La Source / The Source by Alfred Manessier
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La Source / The Source 1959

Alfred Manessier

46 ⨯ 36 cm
Price on request

Hans den Hollander Prints

  • About the artworkAbout artwork & Artist
    medium: Lithograph
    edition size: 100 (16/100)
    printed by: Mourlot, Paris
    signature: lower right in pencil

    French abstract painter, lithographer, and designer of tapestries and stained glass. Born at Saint-Ouen. Went to Paris in 1929 to study architecture at the Ecole des Beaux-Arts, but also copied Old Masters in the Louvre and worked in the evenings in the academies of Montparnasse. In 1935 became a pupil of Bissière at the Académie Ranson. Painted in the 1930s in the Cubist-Surrealist tradition. Spent 1940-6 first in Benauge (Lot), then from 1942 at Le Bignon in Normandy. Contacts with the Trappists in 1943 led to a deep commitment to religion. His work became abstract by 1945, though he continued to draw inspiration from religious and landscape themes. Exhibited with Le Moal and Singier in 1944 and 1946; first one-man exhibition at the Galerie Billiet Caputo, Paris, 1949. Also active from 1947-8 as a designer of tapestries and of stained glass for churches; has occasionally designed for the theatre. Awarded First Prize at the 1955 Pittsburgh International and the main painting prize at the 1962 Venice Biennale.
  • About the artist

    Alfred Manessier was a non-figurative French painter, stained glass artist, and tapestry designer, who was part of the new Paris School. Manessier was born in Saint-Ouen. Both his father and uncle studied at Ecole des Beaux Arts at Abbeville. His father however strongly encouraged him to go to Paris to study architecture, for it was a profession that, in his opinion, would lead to more financial stability than being a painter. He had enrolled in architecture in 1929 but decided to switch to the fine arts and study at the Academie Ranson in 1935. Manessier disliked the school however and spent his spare-time copying paintings from old masters such as Rembrandt van Rijn, Peter Paul Rubens, and Tintoretto at The Louvre. Towards the beginning of the Second World War, his paintings tended more towards cubism and surrealism.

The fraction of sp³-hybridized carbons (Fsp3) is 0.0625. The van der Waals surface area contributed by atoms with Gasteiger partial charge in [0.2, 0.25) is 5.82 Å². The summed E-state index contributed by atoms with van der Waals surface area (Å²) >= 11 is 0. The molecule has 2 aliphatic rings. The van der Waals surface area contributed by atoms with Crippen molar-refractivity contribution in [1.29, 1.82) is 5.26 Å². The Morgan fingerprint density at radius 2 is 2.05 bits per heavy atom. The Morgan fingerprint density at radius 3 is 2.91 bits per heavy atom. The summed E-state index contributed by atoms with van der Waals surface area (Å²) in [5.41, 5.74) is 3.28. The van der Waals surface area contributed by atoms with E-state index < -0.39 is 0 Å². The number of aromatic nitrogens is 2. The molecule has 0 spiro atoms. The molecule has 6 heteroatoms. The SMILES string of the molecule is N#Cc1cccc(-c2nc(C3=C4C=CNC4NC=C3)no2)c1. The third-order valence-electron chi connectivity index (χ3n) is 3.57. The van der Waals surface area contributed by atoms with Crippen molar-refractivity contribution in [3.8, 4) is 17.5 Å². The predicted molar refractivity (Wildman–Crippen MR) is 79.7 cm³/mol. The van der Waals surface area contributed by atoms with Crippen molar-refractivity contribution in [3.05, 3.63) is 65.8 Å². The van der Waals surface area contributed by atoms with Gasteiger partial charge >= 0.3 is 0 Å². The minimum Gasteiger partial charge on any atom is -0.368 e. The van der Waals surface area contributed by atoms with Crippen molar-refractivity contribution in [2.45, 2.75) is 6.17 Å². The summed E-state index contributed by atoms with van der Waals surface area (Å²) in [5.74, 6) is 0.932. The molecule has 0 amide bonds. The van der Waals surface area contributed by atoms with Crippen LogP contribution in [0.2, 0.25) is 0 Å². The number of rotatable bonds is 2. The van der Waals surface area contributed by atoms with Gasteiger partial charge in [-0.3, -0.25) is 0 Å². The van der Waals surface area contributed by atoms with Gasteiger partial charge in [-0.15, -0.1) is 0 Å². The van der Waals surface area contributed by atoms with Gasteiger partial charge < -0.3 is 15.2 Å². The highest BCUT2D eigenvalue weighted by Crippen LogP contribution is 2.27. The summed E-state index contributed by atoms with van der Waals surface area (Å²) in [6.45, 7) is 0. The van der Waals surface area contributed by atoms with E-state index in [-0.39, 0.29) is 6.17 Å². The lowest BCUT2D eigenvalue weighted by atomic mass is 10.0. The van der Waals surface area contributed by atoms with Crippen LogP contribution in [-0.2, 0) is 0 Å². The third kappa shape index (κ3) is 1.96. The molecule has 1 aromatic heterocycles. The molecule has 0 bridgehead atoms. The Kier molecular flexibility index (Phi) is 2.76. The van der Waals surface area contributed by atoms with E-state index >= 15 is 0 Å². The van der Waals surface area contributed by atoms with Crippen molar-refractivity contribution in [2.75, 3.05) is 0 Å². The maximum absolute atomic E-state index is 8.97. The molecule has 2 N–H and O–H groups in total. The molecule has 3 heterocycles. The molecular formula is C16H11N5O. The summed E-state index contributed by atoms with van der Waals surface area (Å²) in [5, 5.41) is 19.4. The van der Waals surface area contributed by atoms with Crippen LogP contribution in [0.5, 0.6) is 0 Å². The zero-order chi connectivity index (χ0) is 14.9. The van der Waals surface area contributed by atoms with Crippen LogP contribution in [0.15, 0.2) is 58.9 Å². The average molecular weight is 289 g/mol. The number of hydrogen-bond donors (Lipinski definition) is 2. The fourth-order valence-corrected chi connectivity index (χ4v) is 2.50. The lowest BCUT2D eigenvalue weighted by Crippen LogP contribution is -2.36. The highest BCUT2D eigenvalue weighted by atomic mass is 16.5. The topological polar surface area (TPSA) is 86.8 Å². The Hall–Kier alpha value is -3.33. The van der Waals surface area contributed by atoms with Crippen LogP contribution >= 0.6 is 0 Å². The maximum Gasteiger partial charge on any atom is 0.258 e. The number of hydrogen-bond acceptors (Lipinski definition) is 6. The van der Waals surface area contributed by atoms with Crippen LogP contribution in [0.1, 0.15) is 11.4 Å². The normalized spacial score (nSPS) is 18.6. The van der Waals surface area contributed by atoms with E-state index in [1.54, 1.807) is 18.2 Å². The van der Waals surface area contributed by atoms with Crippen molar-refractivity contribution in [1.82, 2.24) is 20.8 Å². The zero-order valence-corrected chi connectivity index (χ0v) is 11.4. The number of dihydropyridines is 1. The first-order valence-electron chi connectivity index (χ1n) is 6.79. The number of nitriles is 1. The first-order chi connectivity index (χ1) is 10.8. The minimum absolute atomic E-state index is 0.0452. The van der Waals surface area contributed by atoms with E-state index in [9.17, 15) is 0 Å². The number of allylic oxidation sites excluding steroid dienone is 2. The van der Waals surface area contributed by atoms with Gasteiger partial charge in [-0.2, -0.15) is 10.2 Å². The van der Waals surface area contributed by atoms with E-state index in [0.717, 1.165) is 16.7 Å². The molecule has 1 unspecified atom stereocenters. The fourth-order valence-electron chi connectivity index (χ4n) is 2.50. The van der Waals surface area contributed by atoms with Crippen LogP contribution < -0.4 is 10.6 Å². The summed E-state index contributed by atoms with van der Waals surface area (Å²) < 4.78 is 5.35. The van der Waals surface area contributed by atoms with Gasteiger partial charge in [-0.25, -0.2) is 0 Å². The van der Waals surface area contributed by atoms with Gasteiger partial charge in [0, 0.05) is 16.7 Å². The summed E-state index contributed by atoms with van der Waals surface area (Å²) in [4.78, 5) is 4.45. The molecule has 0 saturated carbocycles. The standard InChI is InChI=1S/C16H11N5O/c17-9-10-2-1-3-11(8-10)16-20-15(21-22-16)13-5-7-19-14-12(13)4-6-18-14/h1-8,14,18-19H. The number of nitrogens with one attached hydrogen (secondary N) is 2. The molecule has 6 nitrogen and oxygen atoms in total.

Manessier was chosen, toghether with fifty other painters, to represent avant-garde at the 1937 Paris International Exposition in transportation centers by painting a mural.
    After marrying the painter Therese Simmonet in 1938 and joining the military for the Second World War, Manessier was picked to exhibit his works in the ’20 Young Painters’ exhibition in Gallery Braun. In 1943, Manessier made a 3-day visit to the Trappist monastery in Orne. He was deeply moved by the monks and their way of life, their link to nature and their spiritual being. He described them as pure and considered them to be inherently opposite to the 20th century men. His period of abstract painting would commence soon after.
    Next to painting, Manessier started to work and experiment with other disciplines, which led to him being commissioned to produce costumes and sets for theatre productions. In 1947 he produced stained glass windows for a Breseux church and he produced a tapestry for a monastery in 1949. These other disciplines interacted with his paintings and were practiced throughout his career.
    In his postwar period, Manessier created Lyrical Abstract works and showed interest in Art Informel. His works incorporate religious meanings through their titles, symbols and abstract imagery.
    When visiting Canada in 1967 the expansive landscapes and large amounts of uncultivated areas that were almost untouched by Western culture inspired him and made him feel a deeper connection with nature.
    He was the victim of a car accident in Loiret on 28 July 1993, and died four days later at the Source hospital in Orléans.

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